• The new replacement motor must be compatible (with respect to voltage, power, and current range) with the inverter hardware.

Open MATLAB Project

The example is packaged as a MATLAB® project. Use one of these methods to open the MATLAB project window:

1. Click Open Project button.

2. Run this command to access the example folder containing the supporting files and open the MATLAB project.



The MATLAB project has a model folder that includes the following Simulink® models:

  • PMSMQepIndustrialDriveF28379d.slx — Deploy this target model to the target controller and inverter hardware.

  • PMSMQepIndustrialDriveHostF28379d.slx — Run this host model on the host computer connected to the target hardware via the serial port.

Required MathWorks Products

To simulate model:

  • Motor Control Blockset™

  • Stateflow®

To generate code and deploy model:

  • Motor Control Blockset

  • Embedded Coder®

  • C2000™ Microcontroller Blockset

  • Fixed-Point Designer™ (required for optimized code generation only)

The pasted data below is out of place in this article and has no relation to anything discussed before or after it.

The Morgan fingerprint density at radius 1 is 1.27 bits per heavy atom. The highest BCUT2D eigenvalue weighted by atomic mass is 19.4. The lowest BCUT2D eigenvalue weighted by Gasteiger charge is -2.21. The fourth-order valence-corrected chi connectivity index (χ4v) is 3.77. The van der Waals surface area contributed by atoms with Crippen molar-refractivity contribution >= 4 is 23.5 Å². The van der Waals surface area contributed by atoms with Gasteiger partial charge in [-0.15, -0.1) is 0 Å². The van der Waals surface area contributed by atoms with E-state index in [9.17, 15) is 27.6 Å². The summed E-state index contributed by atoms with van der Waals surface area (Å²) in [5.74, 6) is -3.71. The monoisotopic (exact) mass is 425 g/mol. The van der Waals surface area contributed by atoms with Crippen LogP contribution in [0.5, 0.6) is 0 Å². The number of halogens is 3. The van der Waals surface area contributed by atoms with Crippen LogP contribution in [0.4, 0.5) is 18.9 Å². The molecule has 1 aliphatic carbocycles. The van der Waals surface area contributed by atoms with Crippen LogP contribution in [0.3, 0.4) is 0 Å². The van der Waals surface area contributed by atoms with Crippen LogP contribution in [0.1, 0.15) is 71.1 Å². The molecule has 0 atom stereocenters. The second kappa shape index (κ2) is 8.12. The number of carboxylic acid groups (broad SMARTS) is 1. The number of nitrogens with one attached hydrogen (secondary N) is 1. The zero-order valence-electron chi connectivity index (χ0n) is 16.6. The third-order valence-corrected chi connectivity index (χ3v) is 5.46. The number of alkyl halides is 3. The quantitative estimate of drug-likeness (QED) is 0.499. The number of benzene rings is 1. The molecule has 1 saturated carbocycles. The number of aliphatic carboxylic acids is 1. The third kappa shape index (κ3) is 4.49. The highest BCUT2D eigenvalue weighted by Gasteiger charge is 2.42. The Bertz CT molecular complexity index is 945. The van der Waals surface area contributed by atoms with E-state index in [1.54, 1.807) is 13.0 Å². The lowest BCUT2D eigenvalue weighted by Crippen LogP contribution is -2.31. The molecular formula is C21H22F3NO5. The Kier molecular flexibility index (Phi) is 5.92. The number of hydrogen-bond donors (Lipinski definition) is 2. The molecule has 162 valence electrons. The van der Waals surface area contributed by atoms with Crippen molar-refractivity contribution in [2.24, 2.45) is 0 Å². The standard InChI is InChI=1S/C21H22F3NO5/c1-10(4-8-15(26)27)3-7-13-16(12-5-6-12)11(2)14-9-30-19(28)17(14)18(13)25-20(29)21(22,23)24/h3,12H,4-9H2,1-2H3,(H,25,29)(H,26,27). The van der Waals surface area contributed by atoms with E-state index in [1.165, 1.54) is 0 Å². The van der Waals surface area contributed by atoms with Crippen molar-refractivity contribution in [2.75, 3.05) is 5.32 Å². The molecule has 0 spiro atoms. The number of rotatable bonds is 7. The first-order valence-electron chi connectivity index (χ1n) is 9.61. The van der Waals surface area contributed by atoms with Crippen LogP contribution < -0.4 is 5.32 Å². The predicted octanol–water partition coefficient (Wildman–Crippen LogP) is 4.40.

• Stateflow

Simulate Model

Follow these steps to simulate the model included in the project:

1. Open the target model PMSMQepIndustrialDriveF28379d.slx from the model folder.

This model includes default PMSM parameters, which you can update in the System Parameters section of the model initialization script (PMSMQepIndustrialDriveF28379dData.m) available in the script folder.

2. Run the model initialization script.

3. Click Run on the Simulation tab to simulate the target model.

Generate Code and Deploy Model to Target Hardware

This section shows you how to generate and deploy the code to the target hardware and run a PMSM using a position-sensor-based FOC algorithm in an industrial drive setup.

In addition to the target model, the MATLAB project uses a host model. The host model, which is a user interface to the controller hardware board, runs on the host computer. To use the host model, first deploy the target model to the controller hardware board. The host model uses serial communication to command the target model, provide basic motor parameters after the motor swap, run (and control) the motor, and collect and display the debug signals from the controller.

Required Hardware

The example supports the LAUNCHXL-F28379D controller + BOOSTXL-DRV8305 inverter hardware configuration. For connections related to this hardware configuration, see LAUNCHXL-F28069M and LAUNCHXL-F28379D Configurations.

Generate Code and Run Model on Target Hardware

1. Simulate the target model and observe the simulation results.

2. Complete the hardware connections.

3. Navigate to the MATLAB project and open the target model PMSMQepIndustrialDriveF28379d.slx from the model folder.